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Categories: Classroom management, Computer skills, Teacher resources, Tech tips | Tags: | 2 Comments

Dear Otto: What’s a good End-of-year Tech Show?

tech questionsDear Otto is an occasional column where I answer questions I get from readers about teaching tech. If you have a question, please contact me at askatechteacher at gmail dot com and I’ll answer it here. For your privacy, I use only first names.

Here’s a great question I got from Sandy:

I am a computer teacher for Elementary as well as for preschoolers…ages 3 and 4. In the past my younger children have always used desktop computers and I have taught them about the basic parts of the computer. For our annual Spring Program I will choose up to 10 students to represent these computer parts and the students tell what they have learned up on stage…always a huge success and very cute. Well, this year we have replaced those desktop computers with tablets. Now I do not have any idea how to come up with something cute and educational for the little ones to do on stage for the program so that all can see what they are doing in computer class. Do you have any ideas?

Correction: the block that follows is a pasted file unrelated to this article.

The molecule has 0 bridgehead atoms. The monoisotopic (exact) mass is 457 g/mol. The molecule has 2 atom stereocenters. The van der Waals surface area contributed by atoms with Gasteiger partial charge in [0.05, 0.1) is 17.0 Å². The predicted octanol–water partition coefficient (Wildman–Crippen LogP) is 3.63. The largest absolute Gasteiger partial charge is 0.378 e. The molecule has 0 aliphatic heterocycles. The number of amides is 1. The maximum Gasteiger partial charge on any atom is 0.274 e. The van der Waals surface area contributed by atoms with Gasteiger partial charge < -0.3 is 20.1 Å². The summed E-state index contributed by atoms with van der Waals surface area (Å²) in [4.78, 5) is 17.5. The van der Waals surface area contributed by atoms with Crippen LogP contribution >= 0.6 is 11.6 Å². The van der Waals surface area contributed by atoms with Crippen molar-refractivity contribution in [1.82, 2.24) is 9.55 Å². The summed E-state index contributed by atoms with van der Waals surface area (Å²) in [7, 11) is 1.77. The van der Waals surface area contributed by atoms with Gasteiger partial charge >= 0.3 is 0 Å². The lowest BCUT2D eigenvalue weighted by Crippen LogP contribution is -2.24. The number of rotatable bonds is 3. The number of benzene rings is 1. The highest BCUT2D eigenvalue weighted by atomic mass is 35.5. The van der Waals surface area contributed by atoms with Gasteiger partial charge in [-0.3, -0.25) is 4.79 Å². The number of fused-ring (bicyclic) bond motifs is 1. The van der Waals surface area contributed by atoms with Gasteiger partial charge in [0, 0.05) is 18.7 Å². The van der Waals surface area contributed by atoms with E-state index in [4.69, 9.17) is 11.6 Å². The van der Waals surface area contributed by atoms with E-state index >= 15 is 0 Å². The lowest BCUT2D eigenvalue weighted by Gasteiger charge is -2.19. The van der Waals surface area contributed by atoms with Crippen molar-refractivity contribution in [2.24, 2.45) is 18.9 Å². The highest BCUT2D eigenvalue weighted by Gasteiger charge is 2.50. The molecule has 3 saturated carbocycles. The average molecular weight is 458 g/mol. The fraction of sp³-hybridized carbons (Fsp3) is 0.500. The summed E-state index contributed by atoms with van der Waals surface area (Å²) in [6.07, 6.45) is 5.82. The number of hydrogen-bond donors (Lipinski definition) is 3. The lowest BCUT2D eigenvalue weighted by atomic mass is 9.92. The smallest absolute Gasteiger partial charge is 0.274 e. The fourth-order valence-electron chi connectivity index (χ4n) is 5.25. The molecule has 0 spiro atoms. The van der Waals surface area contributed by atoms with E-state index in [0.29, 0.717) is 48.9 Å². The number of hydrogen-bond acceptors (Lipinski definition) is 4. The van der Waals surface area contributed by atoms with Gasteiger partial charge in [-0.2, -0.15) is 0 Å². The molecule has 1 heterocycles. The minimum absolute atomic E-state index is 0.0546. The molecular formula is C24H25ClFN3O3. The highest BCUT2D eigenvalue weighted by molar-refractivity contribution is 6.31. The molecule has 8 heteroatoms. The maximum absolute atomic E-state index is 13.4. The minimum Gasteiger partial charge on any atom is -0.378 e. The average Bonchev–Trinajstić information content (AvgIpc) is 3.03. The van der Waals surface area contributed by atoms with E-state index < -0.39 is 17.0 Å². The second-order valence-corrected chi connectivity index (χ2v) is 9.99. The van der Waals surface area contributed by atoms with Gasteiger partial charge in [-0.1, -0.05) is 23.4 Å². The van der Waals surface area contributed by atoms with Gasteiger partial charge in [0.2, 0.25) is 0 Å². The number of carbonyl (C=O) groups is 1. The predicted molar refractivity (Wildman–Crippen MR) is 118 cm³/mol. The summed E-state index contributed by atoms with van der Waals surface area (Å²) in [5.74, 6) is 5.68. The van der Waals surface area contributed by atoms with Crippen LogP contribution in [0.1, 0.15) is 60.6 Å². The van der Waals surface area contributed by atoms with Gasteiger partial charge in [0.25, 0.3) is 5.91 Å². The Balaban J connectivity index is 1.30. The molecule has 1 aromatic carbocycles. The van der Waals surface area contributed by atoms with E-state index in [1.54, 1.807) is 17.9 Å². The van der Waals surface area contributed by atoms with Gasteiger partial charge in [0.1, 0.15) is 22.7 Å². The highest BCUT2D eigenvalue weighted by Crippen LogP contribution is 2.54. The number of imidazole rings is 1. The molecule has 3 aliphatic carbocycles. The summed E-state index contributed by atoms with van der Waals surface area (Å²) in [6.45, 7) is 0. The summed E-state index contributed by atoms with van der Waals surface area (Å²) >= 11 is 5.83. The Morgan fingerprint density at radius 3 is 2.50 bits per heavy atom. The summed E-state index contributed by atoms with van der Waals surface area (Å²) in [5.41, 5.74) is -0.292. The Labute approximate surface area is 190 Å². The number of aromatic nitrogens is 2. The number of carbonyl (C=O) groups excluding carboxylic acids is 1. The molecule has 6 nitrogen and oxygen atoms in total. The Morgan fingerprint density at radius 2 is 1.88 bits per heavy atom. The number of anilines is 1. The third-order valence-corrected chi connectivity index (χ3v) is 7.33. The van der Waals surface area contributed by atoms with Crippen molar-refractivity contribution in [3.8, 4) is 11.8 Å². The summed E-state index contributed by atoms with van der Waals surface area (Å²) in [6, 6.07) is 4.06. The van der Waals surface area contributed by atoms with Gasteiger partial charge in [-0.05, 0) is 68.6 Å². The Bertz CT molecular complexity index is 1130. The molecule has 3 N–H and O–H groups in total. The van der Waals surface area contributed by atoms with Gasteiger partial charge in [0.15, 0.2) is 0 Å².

..
First, Consider the purpose of your end-of-year tech show. That will greatly affect which of the next choices serve your needs. Here are some ideas:

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Categories: Computer skills, Dear Otto | Tags: | Leave a comment

Want to Code on an IPad? Here are 3 Great Apps

codingCoding has become the poster child for a tech-infused classroom. Over 15 million kids participated in Hour of Code this past December. So many teachers took students to Code.org’s curriculum offerings, the website crashed.

So what is ‘coding’? According to the Urban Dictionary, it’s another word for ‘programming’ which means: